By Kori Miller
For as far back as I can remember, I’ve been terrified of spiders. Not simply scared – terrified. I have my mother to thank for this. One night, she and I were in the kitchen hanging out. I sat at the table; she was near the counter. She screamed! I bolted out of my chair.
“What?” I said.
It was a spider. It was heading behind our very large, not so easy to move unless you’re terrified by a spider, microwave. My mom disappeared. She returned with a large can of hairspray. We plotted our attack. After all, there were two of us, and only one big spider. My 5’1” mother began moving the microwave as I maneuvered into place, hairspray in hand. It’s amazing how well hairspray can annihilate a spider. Oh, and leave a really sticky mess. We left that for my dad to clean up.
Once, while I lay quietly on my bed contemplating nothing in particular, my gaze went to my ceiling. There was a black spot. I couldn’t recall that black spot being there before. Slowly, I reached for my glasses. I wasn’t convinced that putting them on was a good idea. At this moment, it was just a black spot.
I looked at the ceiling. Wait, a minute! Did the spot move? Panic surged through my body beginning in my feet. I put on my glasses. AH! (You know how sometimes when you’re really scared, you scream, but it’s only in your head?) I had to get out of the room! What if it fell on me? I carefully removed the covers from my body. I didn’t want to startle the nasty thing. Realizing I couldn’t simply sit up (that would put me closer to the spider); I scooted to the edge and rolled off the bed with a soft “thud.”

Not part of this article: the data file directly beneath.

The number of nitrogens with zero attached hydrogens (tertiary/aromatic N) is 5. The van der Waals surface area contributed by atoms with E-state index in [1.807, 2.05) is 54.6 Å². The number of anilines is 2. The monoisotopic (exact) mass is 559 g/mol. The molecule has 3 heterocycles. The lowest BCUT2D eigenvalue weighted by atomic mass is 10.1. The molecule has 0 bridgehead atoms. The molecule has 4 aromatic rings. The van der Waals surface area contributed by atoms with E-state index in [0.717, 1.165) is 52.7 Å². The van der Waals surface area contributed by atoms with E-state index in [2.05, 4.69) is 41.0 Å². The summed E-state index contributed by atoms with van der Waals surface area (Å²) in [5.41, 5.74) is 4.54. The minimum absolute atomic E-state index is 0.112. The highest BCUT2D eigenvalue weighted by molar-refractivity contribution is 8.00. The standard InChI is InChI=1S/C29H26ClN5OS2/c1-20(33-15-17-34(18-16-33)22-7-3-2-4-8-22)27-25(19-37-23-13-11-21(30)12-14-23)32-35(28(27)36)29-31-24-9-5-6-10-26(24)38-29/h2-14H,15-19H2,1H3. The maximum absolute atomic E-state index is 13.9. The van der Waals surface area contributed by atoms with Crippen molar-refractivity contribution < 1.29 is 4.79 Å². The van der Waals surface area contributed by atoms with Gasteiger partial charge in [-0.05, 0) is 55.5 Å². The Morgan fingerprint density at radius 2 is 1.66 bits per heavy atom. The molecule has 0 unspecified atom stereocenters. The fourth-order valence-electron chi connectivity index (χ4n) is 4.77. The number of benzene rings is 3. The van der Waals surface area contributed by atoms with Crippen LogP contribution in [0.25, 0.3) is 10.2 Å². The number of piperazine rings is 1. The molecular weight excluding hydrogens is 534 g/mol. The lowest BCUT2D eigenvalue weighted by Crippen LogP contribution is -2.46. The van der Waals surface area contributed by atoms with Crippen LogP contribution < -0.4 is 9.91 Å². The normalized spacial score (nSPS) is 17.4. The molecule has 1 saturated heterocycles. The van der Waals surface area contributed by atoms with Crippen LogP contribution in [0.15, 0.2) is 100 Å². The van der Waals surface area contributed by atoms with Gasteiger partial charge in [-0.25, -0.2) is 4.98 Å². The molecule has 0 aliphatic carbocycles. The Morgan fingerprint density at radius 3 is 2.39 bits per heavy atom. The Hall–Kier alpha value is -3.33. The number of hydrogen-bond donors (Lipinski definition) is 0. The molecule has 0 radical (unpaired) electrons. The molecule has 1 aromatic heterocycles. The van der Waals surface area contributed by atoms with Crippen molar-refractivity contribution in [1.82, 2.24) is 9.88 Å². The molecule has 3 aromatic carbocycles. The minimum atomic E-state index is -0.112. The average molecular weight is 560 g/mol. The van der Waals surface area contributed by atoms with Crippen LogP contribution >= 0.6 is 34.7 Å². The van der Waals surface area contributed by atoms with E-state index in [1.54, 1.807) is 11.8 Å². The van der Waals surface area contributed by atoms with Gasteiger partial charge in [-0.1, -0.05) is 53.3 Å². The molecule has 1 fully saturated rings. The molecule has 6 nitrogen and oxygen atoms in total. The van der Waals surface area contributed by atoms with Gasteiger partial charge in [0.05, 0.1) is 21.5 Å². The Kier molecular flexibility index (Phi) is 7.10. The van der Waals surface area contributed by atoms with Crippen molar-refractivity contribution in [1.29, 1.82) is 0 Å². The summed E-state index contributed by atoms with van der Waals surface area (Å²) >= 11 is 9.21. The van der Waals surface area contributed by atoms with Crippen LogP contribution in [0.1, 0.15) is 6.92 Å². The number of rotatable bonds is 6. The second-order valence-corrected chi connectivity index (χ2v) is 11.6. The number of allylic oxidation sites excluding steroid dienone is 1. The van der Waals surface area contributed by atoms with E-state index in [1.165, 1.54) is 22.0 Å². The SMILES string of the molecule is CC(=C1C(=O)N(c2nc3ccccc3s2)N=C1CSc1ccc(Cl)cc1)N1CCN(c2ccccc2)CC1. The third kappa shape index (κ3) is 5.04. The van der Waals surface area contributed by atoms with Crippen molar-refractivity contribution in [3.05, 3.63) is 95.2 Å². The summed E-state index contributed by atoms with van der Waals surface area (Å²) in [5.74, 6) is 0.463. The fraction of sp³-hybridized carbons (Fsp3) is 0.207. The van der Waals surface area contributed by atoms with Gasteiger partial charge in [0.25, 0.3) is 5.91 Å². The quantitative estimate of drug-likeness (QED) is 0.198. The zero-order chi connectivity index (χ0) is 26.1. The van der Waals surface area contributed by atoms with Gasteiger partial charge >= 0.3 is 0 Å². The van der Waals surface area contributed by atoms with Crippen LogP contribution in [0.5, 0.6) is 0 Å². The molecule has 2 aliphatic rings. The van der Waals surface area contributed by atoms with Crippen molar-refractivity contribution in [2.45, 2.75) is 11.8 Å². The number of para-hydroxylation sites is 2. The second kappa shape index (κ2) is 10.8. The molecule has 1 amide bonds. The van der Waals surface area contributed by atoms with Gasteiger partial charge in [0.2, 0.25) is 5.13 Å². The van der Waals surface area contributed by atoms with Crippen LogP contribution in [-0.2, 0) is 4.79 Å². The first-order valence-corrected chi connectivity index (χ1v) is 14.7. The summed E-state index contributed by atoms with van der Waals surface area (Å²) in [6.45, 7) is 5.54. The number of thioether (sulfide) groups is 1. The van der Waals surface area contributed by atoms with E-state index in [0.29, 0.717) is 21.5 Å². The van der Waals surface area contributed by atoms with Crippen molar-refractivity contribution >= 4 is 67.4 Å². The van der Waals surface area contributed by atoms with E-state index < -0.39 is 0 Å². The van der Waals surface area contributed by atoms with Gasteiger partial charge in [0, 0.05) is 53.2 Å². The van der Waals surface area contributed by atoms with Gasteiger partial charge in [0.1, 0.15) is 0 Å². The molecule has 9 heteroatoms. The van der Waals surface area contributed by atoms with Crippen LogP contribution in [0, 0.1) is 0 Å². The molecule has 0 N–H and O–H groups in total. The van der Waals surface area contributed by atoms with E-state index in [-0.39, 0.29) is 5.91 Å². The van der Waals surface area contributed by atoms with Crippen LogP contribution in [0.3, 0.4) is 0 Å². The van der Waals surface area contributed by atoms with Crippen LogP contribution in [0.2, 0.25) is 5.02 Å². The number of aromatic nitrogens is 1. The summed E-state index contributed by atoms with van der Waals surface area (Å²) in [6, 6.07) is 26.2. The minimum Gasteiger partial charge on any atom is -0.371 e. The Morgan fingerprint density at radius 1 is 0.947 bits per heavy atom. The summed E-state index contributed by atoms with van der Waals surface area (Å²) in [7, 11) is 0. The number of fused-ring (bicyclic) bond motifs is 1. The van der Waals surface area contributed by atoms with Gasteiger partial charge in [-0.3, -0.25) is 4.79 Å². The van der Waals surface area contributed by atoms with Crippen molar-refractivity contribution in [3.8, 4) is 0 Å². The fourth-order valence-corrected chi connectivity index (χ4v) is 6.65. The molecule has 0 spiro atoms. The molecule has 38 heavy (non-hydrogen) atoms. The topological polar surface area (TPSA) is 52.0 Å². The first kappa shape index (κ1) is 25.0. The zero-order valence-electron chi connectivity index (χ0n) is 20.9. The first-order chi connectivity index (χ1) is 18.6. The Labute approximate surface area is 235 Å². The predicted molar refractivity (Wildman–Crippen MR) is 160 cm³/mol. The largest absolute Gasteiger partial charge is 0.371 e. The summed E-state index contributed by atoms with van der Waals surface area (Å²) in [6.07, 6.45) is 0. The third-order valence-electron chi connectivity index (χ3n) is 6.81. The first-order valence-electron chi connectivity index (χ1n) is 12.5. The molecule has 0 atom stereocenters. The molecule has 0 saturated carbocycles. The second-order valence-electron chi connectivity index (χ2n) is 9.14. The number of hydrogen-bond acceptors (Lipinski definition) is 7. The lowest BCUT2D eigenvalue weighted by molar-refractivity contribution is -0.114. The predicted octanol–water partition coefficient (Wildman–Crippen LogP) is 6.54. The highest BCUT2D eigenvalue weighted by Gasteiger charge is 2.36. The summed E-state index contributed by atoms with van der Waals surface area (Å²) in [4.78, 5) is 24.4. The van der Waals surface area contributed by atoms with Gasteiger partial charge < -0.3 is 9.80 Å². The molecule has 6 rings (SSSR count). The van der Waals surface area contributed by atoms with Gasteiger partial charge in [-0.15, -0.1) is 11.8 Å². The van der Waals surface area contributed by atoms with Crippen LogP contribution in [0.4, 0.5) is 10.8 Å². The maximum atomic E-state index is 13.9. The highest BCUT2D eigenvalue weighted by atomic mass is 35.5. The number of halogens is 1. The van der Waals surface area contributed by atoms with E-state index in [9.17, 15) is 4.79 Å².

“Dad! There’s a spider on my ceiling!”
I retreated from my room. The spider could have it.
Now, I live in the country with my husband and children. The spiders vary and out-number us. I decided I couldn’t allow my children to learn this fear from me. When I see one in the house, I force myself not to panic (scream). I trapped and released one — once (I didn’t even break the glass it was in when I did it!) When my husband is around, I’ll calmly say something like, “You need to go take care of something in ______.” I don’t usually have to say “spider” since it’s the only hairy, creepy, crawly thing in our house that terrifies me.
I garden. As you can probably imagine, this poses a bit of a challenge. I have to admit that the spiders serve a purpose. They shouldn’t all die. There’s a spider that kills wasps. I appreciate that since I’m allergic to bees and wasps. They obviously help with the “beneficial bug thing” in my garden. But, when I’m weeding and the spiders bite me, I tend to get a little annoyed. Spider bites itch a lot more than mosquito bites.
I noticed a black and yellow spider likes hanging out in our shrubs. Its front legs are long and its body is narrow. I pointed it out to our children. I like yellow. It’s still a ghoulish spider, but the color makes it look a bit cheerier somehow.
Over time, I’ve sort of come to terms with my irrational fear of spiders. I still hate it when they sneak up on me. Damn things. Don’t they know how creepy they are?